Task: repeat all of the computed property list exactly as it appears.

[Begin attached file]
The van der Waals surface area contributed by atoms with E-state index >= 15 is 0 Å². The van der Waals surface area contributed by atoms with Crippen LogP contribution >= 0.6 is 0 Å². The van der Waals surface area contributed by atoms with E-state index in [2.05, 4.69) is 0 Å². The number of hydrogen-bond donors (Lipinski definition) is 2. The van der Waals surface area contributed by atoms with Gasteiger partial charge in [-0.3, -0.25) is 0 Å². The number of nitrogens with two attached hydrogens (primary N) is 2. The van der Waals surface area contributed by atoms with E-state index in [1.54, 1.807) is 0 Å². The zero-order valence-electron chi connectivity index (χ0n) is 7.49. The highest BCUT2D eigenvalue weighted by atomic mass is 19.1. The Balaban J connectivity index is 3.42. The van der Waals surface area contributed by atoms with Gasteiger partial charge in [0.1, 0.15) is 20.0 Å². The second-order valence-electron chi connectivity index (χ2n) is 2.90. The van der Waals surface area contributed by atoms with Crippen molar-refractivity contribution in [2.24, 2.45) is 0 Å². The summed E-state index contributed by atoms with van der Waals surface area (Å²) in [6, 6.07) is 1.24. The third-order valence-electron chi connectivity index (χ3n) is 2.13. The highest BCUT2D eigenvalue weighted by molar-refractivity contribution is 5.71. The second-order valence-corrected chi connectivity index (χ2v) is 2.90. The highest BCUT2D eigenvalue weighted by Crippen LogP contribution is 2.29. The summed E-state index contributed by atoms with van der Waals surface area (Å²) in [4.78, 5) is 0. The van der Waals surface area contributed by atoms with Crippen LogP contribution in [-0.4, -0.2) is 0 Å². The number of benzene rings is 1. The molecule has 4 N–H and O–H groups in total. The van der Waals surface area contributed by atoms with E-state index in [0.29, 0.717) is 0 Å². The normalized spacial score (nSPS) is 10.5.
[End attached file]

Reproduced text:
The van der Waals surface area contributed by atoms with E-state index >= 15 is 0 Å². The van der Waals surface area contributed by atoms with Crippen LogP contribution >= 0.6 is 0 Å². The van der Waals surface area contributed by atoms with E-state index in [2.05, 4.69) is 0 Å². The number of hydrogen-bond donors (Lipinski definition) is 2. The van der Waals surface area contributed by atoms with Gasteiger partial charge in [-0.3, -0.25) is 0 Å². The number of nitrogens with two attached hydrogens (primary N) is 2. The van der Waals surface area contributed by atoms with E-state index in [1.54, 1.807) is 0 Å². The zero-order valence-electron chi connectivity index (χ0n) is 7.49. The highest BCUT2D eigenvalue weighted by atomic mass is 19.1. The Balaban J connectivity index is 3.42. The van der Waals surface area contributed by atoms with Gasteiger partial charge in [0.1, 0.15) is 20.0 Å². The second-order valence-electron chi connectivity index (χ2n) is 2.90. The van der Waals surface area contributed by atoms with Crippen molar-refractivity contribution in [2.24, 2.45) is 0 Å². The summed E-state index contributed by atoms with van der Waals surface area (Å²) in [6, 6.07) is 1.24. The third-order valence-electron chi connectivity index (χ3n) is 2.13. The highest BCUT2D eigenvalue weighted by molar-refractivity contribution is 5.71. The second-order valence-corrected chi connectivity index (χ2v) is 2.90. The highest BCUT2D eigenvalue weighted by Crippen LogP contribution is 2.29. The summed E-state index contributed by atoms with van der Waals surface area (Å²) in [4.78, 5) is 0. The van der Waals surface area contributed by atoms with Crippen LogP contribution in [-0.4, -0.2) is 0 Å². The number of benzene rings is 1. The molecule has 4 N–H and O–H groups in total. The van der Waals surface area contributed by atoms with E-state index in [0.29, 0.717) is 0 Å². The normalized spacial score (nSPS) is 10.5.